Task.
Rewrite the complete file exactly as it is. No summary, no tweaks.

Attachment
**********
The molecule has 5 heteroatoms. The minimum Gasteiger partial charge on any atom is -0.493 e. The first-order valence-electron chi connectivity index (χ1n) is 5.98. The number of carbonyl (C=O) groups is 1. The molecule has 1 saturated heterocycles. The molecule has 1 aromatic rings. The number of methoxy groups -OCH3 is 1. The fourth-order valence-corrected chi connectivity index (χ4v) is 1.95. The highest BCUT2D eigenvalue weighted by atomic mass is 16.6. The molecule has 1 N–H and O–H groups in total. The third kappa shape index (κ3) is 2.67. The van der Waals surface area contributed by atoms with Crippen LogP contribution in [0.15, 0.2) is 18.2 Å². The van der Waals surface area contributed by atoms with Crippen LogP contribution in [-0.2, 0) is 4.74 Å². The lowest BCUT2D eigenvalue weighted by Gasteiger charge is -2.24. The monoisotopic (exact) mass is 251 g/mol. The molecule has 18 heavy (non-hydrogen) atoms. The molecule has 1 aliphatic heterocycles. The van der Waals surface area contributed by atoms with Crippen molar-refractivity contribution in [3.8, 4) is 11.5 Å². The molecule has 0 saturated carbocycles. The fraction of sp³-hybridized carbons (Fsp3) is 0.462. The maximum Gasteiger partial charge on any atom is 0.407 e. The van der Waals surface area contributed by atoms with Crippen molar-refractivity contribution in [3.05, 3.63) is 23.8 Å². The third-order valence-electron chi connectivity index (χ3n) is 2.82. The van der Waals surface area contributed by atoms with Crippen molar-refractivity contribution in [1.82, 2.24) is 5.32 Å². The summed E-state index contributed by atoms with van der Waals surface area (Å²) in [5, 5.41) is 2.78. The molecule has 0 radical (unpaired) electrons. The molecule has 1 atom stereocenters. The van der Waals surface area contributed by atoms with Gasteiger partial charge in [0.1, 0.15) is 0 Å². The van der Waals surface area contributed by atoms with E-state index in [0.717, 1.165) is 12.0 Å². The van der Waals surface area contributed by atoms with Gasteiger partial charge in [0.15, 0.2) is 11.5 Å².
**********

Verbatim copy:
The molecule has 5 heteroatoms. The minimum Gasteiger partial charge on any atom is -0.493 e. The first-order valence-electron chi connectivity index (χ1n) is 5.98. The number of carbonyl (C=O) groups is 1. The molecule has 1 saturated heterocycles. The molecule has 1 aromatic rings. The number of methoxy groups -OCH3 is 1. The fourth-order valence-corrected chi connectivity index (χ4v) is 1.95. The highest BCUT2D eigenvalue weighted by atomic mass is 16.6. The molecule has 1 N–H and O–H groups in total. The third kappa shape index (κ3) is 2.67. The van der Waals surface area contributed by atoms with Crippen LogP contribution in [0.15, 0.2) is 18.2 Å². The van der Waals surface area contributed by atoms with Crippen LogP contribution in [-0.2, 0) is 4.74 Å². The lowest BCUT2D eigenvalue weighted by Gasteiger charge is -2.24. The monoisotopic (exact) mass is 251 g/mol. The molecule has 18 heavy (non-hydrogen) atoms. The molecule has 1 aliphatic heterocycles. The van der Waals surface area contributed by atoms with Crippen molar-refractivity contribution in [3.8, 4) is 11.5 Å². The molecule has 0 saturated carbocycles. The fraction of sp³-hybridized carbons (Fsp3) is 0.462. The maximum Gasteiger partial charge on any atom is 0.407 e. The van der Waals surface area contributed by atoms with Crippen molar-refractivity contribution in [3.05, 3.63) is 23.8 Å². The third-order valence-electron chi connectivity index (χ3n) is 2.82. The van der Waals surface area contributed by atoms with Crippen molar-refractivity contribution in [1.82, 2.24) is 5.32 Å². The summed E-state index contributed by atoms with van der Waals surface area (Å²) in [5, 5.41) is 2.78. The molecule has 0 radical (unpaired) electrons. The molecule has 1 atom stereocenters. The van der Waals surface area contributed by atoms with Gasteiger partial charge in [0.1, 0.15) is 0 Å². The van der Waals surface area contributed by atoms with E-state index in [0.717, 1.165) is 12.0 Å². The van der Waals surface area contributed by atoms with Gasteiger partial charge in [0.15, 0.2) is 11.5 Å².